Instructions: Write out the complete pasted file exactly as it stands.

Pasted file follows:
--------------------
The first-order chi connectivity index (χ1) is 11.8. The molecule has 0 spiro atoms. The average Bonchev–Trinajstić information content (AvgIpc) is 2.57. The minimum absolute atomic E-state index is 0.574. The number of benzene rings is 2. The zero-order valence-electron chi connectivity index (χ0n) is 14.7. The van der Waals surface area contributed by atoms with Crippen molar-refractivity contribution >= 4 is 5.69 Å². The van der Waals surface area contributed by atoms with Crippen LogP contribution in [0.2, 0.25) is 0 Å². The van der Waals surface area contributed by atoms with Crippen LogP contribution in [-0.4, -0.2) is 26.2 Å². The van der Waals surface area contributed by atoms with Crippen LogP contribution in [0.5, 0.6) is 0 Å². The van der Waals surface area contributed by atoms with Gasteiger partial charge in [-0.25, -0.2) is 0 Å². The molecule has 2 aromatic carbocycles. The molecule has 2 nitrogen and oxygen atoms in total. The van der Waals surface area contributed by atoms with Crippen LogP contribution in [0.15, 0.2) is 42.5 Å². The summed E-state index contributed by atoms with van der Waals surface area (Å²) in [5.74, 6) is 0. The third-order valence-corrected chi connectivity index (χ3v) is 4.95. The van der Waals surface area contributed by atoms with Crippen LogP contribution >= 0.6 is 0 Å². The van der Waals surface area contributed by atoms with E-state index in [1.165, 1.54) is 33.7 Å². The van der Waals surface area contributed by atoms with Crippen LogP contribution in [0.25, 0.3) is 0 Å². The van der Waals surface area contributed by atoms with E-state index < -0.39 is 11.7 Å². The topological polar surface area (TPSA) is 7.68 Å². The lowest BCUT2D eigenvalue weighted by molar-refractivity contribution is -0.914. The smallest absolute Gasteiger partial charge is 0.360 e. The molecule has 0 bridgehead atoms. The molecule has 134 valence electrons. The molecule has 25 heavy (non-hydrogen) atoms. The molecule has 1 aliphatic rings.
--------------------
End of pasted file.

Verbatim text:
The first-order chi connectivity index (χ1) is 11.8. The molecule has 0 spiro atoms. The average Bonchev–Trinajstić information content (AvgIpc) is 2.57. The minimum absolute atomic E-state index is 0.574. The number of benzene rings is 2. The zero-order valence-electron chi connectivity index (χ0n) is 14.7. The van der Waals surface area contributed by atoms with Crippen molar-refractivity contribution >= 4 is 5.69 Å². The van der Waals surface area contributed by atoms with Crippen LogP contribution in [0.2, 0.25) is 0 Å². The van der Waals surface area contributed by atoms with Crippen LogP contribution in [-0.4, -0.2) is 26.2 Å². The van der Waals surface area contributed by atoms with Crippen LogP contribution in [0.5, 0.6) is 0 Å². The van der Waals surface area contributed by atoms with Gasteiger partial charge in [-0.25, -0.2) is 0 Å². The molecule has 2 aromatic carbocycles. The molecule has 2 nitrogen and oxygen atoms in total. The van der Waals surface area contributed by atoms with Crippen LogP contribution in [0.15, 0.2) is 42.5 Å². The summed E-state index contributed by atoms with van der Waals surface area (Å²) in [5.74, 6) is 0. The third-order valence-corrected chi connectivity index (χ3v) is 4.95. The van der Waals surface area contributed by atoms with Crippen LogP contribution >= 0.6 is 0 Å². The van der Waals surface area contributed by atoms with E-state index in [1.165, 1.54) is 33.7 Å². The van der Waals surface area contributed by atoms with Crippen LogP contribution in [0.25, 0.3) is 0 Å². The van der Waals surface area contributed by atoms with E-state index < -0.39 is 11.7 Å². The topological polar surface area (TPSA) is 7.68 Å². The lowest BCUT2D eigenvalue weighted by molar-refractivity contribution is -0.914. The smallest absolute Gasteiger partial charge is 0.360 e. The molecule has 0 bridgehead atoms. The molecule has 134 valence electrons. The molecule has 25 heavy (non-hydrogen) atoms. The molecule has 1 aliphatic rings.